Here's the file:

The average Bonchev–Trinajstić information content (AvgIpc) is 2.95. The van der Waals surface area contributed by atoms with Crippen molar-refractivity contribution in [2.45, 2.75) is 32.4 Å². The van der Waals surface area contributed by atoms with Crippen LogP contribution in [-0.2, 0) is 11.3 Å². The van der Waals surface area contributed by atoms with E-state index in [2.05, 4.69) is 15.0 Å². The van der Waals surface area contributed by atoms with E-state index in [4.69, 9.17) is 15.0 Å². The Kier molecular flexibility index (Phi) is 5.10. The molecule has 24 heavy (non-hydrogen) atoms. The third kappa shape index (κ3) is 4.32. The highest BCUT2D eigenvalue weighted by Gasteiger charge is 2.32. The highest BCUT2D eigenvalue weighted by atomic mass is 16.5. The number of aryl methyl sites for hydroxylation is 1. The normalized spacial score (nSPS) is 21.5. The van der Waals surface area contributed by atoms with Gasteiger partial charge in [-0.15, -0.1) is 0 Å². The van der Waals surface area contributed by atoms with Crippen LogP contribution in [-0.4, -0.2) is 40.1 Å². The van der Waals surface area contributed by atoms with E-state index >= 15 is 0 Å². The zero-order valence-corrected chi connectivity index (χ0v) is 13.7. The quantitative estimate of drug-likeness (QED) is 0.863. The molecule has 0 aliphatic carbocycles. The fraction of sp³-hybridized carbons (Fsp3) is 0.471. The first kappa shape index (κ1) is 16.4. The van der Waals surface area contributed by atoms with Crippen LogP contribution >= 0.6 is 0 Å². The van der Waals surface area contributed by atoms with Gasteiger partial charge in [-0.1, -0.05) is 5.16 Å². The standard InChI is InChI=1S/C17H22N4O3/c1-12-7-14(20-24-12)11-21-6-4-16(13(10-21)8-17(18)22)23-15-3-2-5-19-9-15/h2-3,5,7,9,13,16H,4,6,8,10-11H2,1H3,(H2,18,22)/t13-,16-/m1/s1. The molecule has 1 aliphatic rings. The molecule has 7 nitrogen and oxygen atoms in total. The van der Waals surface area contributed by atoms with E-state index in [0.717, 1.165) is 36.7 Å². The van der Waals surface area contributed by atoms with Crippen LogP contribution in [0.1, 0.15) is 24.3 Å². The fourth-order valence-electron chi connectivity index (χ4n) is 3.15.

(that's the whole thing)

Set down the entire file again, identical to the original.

The average Bonchev–Trinajstić information content (AvgIpc) is 2.95. The van der Waals surface area contributed by atoms with Crippen molar-refractivity contribution in [2.45, 2.75) is 32.4 Å². The van der Waals surface area contributed by atoms with Crippen LogP contribution in [-0.2, 0) is 11.3 Å². The van der Waals surface area contributed by atoms with E-state index in [2.05, 4.69) is 15.0 Å². The van der Waals surface area contributed by atoms with E-state index in [4.69, 9.17) is 15.0 Å². The Kier molecular flexibility index (Phi) is 5.10. The molecule has 24 heavy (non-hydrogen) atoms. The third kappa shape index (κ3) is 4.32. The highest BCUT2D eigenvalue weighted by Gasteiger charge is 2.32. The highest BCUT2D eigenvalue weighted by atomic mass is 16.5. The number of aryl methyl sites for hydroxylation is 1. The normalized spacial score (nSPS) is 21.5. The van der Waals surface area contributed by atoms with Gasteiger partial charge in [-0.15, -0.1) is 0 Å². The van der Waals surface area contributed by atoms with Crippen LogP contribution in [-0.4, -0.2) is 40.1 Å². The van der Waals surface area contributed by atoms with E-state index >= 15 is 0 Å². The zero-order valence-corrected chi connectivity index (χ0v) is 13.7. The quantitative estimate of drug-likeness (QED) is 0.863. The molecule has 0 aliphatic carbocycles. The fraction of sp³-hybridized carbons (Fsp3) is 0.471. The first kappa shape index (κ1) is 16.4. The van der Waals surface area contributed by atoms with Crippen LogP contribution >= 0.6 is 0 Å². The van der Waals surface area contributed by atoms with Gasteiger partial charge in [-0.1, -0.05) is 5.16 Å². The standard InChI is InChI=1S/C17H22N4O3/c1-12-7-14(20-24-12)11-21-6-4-16(13(10-21)8-17(18)22)23-15-3-2-5-19-9-15/h2-3,5,7,9,13,16H,4,6,8,10-11H2,1H3,(H2,18,22)/t13-,16-/m1/s1. The molecule has 1 aliphatic rings. The molecule has 7 nitrogen and oxygen atoms in total. The van der Waals surface area contributed by atoms with E-state index in [0.717, 1.165) is 36.7 Å². The van der Waals surface area contributed by atoms with Crippen LogP contribution in [0.1, 0.15) is 24.3 Å². The fourth-order valence-electron chi connectivity index (χ4n) is 3.15.